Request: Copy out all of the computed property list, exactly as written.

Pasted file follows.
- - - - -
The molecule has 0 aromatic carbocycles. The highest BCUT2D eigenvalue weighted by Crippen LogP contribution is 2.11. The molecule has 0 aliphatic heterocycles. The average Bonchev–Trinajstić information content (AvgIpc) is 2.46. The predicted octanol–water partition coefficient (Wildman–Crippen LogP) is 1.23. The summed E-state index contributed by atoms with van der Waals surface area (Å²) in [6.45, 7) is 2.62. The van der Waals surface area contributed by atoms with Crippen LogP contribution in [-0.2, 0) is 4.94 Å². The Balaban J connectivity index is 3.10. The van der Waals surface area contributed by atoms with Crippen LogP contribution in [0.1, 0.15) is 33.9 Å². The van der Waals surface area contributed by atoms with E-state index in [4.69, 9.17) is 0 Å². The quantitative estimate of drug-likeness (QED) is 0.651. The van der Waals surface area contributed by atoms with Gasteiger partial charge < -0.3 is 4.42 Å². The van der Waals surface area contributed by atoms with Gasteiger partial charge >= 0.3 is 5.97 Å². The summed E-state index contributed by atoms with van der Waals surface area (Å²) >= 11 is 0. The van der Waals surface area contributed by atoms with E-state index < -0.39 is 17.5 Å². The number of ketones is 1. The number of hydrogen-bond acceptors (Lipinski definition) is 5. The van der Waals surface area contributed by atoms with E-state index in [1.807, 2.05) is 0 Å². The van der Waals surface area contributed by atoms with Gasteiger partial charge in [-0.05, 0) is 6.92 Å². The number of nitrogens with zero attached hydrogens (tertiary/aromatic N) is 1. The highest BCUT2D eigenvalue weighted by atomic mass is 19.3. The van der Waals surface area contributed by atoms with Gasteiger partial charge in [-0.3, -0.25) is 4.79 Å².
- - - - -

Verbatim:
The molecule has 0 aromatic carbocycles. The highest BCUT2D eigenvalue weighted by Crippen LogP contribution is 2.11. The molecule has 0 aliphatic heterocycles. The average Bonchev–Trinajstić information content (AvgIpc) is 2.46. The predicted octanol–water partition coefficient (Wildman–Crippen LogP) is 1.23. The summed E-state index contributed by atoms with van der Waals surface area (Å²) in [6.45, 7) is 2.62. The van der Waals surface area contributed by atoms with Crippen LogP contribution in [-0.2, 0) is 4.94 Å². The Balaban J connectivity index is 3.10. The van der Waals surface area contributed by atoms with Crippen LogP contribution in [0.1, 0.15) is 33.9 Å². The van der Waals surface area contributed by atoms with E-state index in [4.69, 9.17) is 0 Å². The quantitative estimate of drug-likeness (QED) is 0.651. The van der Waals surface area contributed by atoms with Gasteiger partial charge < -0.3 is 4.42 Å². The van der Waals surface area contributed by atoms with Gasteiger partial charge >= 0.3 is 5.97 Å². The summed E-state index contributed by atoms with van der Waals surface area (Å²) >= 11 is 0. The van der Waals surface area contributed by atoms with E-state index < -0.39 is 17.5 Å². The number of ketones is 1. The number of hydrogen-bond acceptors (Lipinski definition) is 5. The van der Waals surface area contributed by atoms with E-state index in [1.807, 2.05) is 0 Å². The van der Waals surface area contributed by atoms with Gasteiger partial charge in [-0.05, 0) is 6.92 Å². The number of nitrogens with zero attached hydrogens (tertiary/aromatic N) is 1. The highest BCUT2D eigenvalue weighted by atomic mass is 19.3. The van der Waals surface area contributed by atoms with Gasteiger partial charge in [-0.3, -0.25) is 4.79 Å².